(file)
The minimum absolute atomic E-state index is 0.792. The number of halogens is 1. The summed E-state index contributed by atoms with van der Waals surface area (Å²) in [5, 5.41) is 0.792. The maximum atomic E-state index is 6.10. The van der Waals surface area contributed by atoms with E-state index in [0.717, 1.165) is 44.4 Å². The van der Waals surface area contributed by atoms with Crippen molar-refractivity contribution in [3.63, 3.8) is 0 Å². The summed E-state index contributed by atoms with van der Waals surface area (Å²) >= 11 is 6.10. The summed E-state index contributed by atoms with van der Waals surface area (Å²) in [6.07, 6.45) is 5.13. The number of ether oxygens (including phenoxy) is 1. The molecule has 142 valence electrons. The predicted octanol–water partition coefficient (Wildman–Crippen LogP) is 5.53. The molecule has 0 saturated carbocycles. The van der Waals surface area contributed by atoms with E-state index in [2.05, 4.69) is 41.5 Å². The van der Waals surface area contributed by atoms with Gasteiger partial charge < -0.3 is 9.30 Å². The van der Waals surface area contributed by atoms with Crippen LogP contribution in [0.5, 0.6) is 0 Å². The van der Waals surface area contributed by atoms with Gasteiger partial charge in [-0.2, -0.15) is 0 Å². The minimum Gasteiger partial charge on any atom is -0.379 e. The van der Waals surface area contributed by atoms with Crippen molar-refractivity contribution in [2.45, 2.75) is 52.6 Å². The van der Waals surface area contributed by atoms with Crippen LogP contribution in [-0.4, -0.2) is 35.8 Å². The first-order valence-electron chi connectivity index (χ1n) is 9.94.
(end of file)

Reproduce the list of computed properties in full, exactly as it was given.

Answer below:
The minimum absolute atomic E-state index is 0.792. The number of halogens is 1. The summed E-state index contributed by atoms with van der Waals surface area (Å²) in [5, 5.41) is 0.792. The maximum atomic E-state index is 6.10. The van der Waals surface area contributed by atoms with E-state index in [0.717, 1.165) is 44.4 Å². The van der Waals surface area contributed by atoms with Crippen molar-refractivity contribution in [3.63, 3.8) is 0 Å². The summed E-state index contributed by atoms with van der Waals surface area (Å²) >= 11 is 6.10. The summed E-state index contributed by atoms with van der Waals surface area (Å²) in [6.07, 6.45) is 5.13. The number of ether oxygens (including phenoxy) is 1. The molecule has 142 valence electrons. The predicted octanol–water partition coefficient (Wildman–Crippen LogP) is 5.53. The molecule has 0 saturated carbocycles. The van der Waals surface area contributed by atoms with E-state index in [2.05, 4.69) is 41.5 Å². The van der Waals surface area contributed by atoms with Gasteiger partial charge < -0.3 is 9.30 Å². The van der Waals surface area contributed by atoms with Crippen LogP contribution in [0.5, 0.6) is 0 Å². The van der Waals surface area contributed by atoms with Gasteiger partial charge in [-0.2, -0.15) is 0 Å². The minimum Gasteiger partial charge on any atom is -0.379 e. The van der Waals surface area contributed by atoms with Crippen molar-refractivity contribution in [2.45, 2.75) is 52.6 Å². The van der Waals surface area contributed by atoms with Crippen LogP contribution in [-0.4, -0.2) is 35.8 Å². The first-order valence-electron chi connectivity index (χ1n) is 9.94.